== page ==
Abstract altering the landscape -groundwater flow Piedmont South Carolina. S
Why random fill is harmful. Why it pollutes soil and groundwater.
Altering The Landscape - Random Fill And Effects On Recharge And Creation
Of Contaminated Groundwater In Piedmont Saprolites and Partially
Donald Privett, STAR Environmental, 1 Circle St. Great Falls, SC 29055
Areas of large random fill (such as broken concrete, mixed with foreign saprolite
and soil etc.) permit rapid infiltration and little run-off. Most random fill consists of
sequences of different materials and/or material of different sizes, where fill is used to raise
an area too low for construction (an old railroad cut) or extend and enlarge a sloping area to
construction grade. Interfaces between different “beds” of various sizes and different
degrees of compaction may act as a base to impede or enhance flow to the water table.
Seepage flow paths through random fill and into saprolite are quite different, because
primary and secondary structures, textures and geometry, surface and “soil” properties are
very different. Water movement is determined by gravity, external pressure and internal
resistance to flow (viscosity), the onset and extent of runoff depends on infiltration rates at
specific locations. The volume of surface or overland flow and infiltration determines
groundwater recharge in any catchment area.
Preferred flow-paths through extremely heterogeneous material may permit rapid infiltration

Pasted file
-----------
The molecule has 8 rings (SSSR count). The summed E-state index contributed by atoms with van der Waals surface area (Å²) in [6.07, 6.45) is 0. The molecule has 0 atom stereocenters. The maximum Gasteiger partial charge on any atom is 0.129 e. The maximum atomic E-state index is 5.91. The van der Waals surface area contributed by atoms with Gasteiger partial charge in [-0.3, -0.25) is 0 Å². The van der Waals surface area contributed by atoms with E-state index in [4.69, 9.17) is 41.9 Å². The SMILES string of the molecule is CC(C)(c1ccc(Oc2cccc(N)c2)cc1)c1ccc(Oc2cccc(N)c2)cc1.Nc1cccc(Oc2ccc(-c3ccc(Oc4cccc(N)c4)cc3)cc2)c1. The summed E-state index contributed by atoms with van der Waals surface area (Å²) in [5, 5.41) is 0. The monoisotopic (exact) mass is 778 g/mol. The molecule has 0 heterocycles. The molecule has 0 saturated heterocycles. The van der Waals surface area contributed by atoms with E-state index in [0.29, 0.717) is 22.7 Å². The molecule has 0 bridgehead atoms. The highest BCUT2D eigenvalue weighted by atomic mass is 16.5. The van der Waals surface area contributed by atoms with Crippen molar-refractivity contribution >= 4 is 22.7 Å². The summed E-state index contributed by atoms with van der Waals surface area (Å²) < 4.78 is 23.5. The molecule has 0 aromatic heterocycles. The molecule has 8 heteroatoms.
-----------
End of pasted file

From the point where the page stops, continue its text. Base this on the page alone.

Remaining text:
through the unsaturated zone to the base of the fill or gravitational runoff with little
groundwater recharge. The volume of water within preferential paths is much larger and it
may move to the base or to the edge of the fill.
Dual porosity transport (determination of water movement through naturally fractured rocks)
is valid for most partly compacted fill materials where movement is along continuous
fractures and along contacts of larger particles i.e. connected porosity and much slower to
stagnant through the surrounding finer grained but porous matrix. Water moves through
both the matrix of finer material and more rapidly at and along large slabs and between
coarse fragments. Flow through macro voids produces an even more complex flow
patterns. Slumping or gravitational flow of surface material over earlier dumped layers may
form yet another semi-graded unit with still different transport properties.
Pollutants deposited intentionally or unintentionally may migrate rapidly by advection,
diffusion, dispersion, sorption and degradation towards the groundwater table. Fractures,
fissures, voids and cracks direct preferential rapid flow and transport. Infiltration through
and recharge from any contaminates greatly reduces the quality of groundwater.
Poster presented at the 11th Annual David S. Snipes/Clemson Hydrogeology Symposium
April, 2003, Abstracts p.20-21.